Wakefield also vigorously refutes the APA’s claims that the change was based on scientific evidence. Indeed, after conducting a detailed review of published studies, he and Columbia University Professor Michael B. First concluded that “DSM-5 should be narrowing the category of clinical depression, not broadening it.” 

Despite such fervent opposition, however, the APA approved the change, deleting the so-called Bereavement Exclusion and adding a footnote giving the attending physician the option to diagnose depression after two weeks. Apparently, the APA considers the chances of misdiagnosis to be negligible. According to David Kupfer, chair of the DSM-5 task force, an accurate diagnosis simply requires “good solid clinical judgment.”

But this is not the first case of damaging diagnostic overreach by the APA. In DSM-IV, released in 1994, the threshold for Social Anxiety Disorder was lowered so dramatically that the organization had to warn practitioners not to confuse it with normal shyness. 

Nonetheless, SAD, previously considered rare, came to seem routine. Even “anticipated” fear that one might “do something or act in a way that will be humiliating or embarrassing” became a basis for diagnosis. The edition carrying the warning added new symptoms of SAD in children, including such common childhood behaviors as “clinging,” “freezing,” and “shrinking,” which inevitably raised the disorder’s prevalence to unprecedented levels.

Neither the APA nor its defenders seem to have learned from this experience. Even after conceding that 14 days is “sometimes too little time to permit confident diagnosis” of major depressive disorder, former Psychiatric Times editor Ronald W. Pies insisted that “this is true regardless of the ‘context’ in which the depressive symptoms occur.”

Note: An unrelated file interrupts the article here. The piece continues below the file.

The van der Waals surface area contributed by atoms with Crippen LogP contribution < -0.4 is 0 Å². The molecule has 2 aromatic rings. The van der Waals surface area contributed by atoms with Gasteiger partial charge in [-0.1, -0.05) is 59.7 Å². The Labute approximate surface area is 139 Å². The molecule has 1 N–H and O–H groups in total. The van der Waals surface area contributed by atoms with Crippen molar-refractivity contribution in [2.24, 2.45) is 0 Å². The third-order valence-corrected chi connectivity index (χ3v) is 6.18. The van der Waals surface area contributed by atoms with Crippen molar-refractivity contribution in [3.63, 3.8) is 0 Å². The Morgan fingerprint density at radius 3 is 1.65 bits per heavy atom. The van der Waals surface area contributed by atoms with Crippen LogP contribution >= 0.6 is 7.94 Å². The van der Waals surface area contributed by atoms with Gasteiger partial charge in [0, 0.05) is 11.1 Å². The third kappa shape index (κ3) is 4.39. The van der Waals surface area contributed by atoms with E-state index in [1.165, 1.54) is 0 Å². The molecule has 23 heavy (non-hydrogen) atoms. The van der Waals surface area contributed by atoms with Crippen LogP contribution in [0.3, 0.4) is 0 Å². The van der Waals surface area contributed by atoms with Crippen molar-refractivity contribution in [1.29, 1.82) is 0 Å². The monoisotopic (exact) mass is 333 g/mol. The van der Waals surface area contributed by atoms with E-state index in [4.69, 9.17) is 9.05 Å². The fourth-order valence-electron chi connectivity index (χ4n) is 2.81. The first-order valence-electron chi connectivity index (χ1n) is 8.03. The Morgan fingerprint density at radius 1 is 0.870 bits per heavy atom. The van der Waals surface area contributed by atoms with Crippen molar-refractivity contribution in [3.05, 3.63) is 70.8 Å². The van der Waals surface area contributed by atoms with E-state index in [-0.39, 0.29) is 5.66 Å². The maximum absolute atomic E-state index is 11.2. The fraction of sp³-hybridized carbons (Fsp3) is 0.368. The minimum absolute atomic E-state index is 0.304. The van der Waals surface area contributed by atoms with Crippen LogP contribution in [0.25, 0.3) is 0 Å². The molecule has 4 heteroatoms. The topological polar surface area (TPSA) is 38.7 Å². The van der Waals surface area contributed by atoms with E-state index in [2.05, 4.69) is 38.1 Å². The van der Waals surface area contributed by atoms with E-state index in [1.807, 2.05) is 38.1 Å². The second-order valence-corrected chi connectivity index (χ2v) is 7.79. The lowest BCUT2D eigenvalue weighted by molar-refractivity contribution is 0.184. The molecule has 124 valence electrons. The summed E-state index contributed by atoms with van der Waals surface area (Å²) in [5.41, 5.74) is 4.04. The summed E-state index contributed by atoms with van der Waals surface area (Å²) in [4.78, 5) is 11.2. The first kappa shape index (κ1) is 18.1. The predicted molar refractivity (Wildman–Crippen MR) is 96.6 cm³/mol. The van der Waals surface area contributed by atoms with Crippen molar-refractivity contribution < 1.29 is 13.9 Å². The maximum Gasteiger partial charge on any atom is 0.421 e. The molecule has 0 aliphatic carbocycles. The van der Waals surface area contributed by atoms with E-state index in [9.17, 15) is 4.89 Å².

Decisions like these – carrying monumental implications and difficult to reverse – recently led the US National Institute of Mental Health, which gave its support (and considerable funding) to earlier editions, to announce that it is distancing itself from the manual. The institute’s director, Thomas R. Insel, cited DSM-5’s “lack of validity,” saying that its “diagnoses are based on a consensus about clusters of clinical symptoms, not any objective laboratory measure.”

Today, that consensus is clearly missing (whether it ever truly existed is dubious). As the once-imminent promise of identifying “biomarkers” for depression recedes into the distant future, the APA is raising the stakes – and increasing pressure on the already vulnerable – by implying that, after two weeks, a person’s grief is no longer just grief. Now, mourning can be a mental illness.


Copyright: Project Syndicate, 2013.
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Book Description

Shyness: How Normal Behavior Became a Sickness by Christopher Lane

December 2, 2008
In the 1970s, a small group of leading psychiatrists met behind closed doors and literally rewrote the book on their profession. Revising and greatly expanding the Diagnostic and Statistical Manual of Mental Disorders (DSM for short), they turned what had been a thin, spiral-bound handbook into a hefty tome. Almost overnight the number of diagnoses exploded. The result was a windfall for the pharmaceutical industry and a massive conflict of interest for psychiatry at large. Shyness is the first behind-the-scenes account of what really happened and why.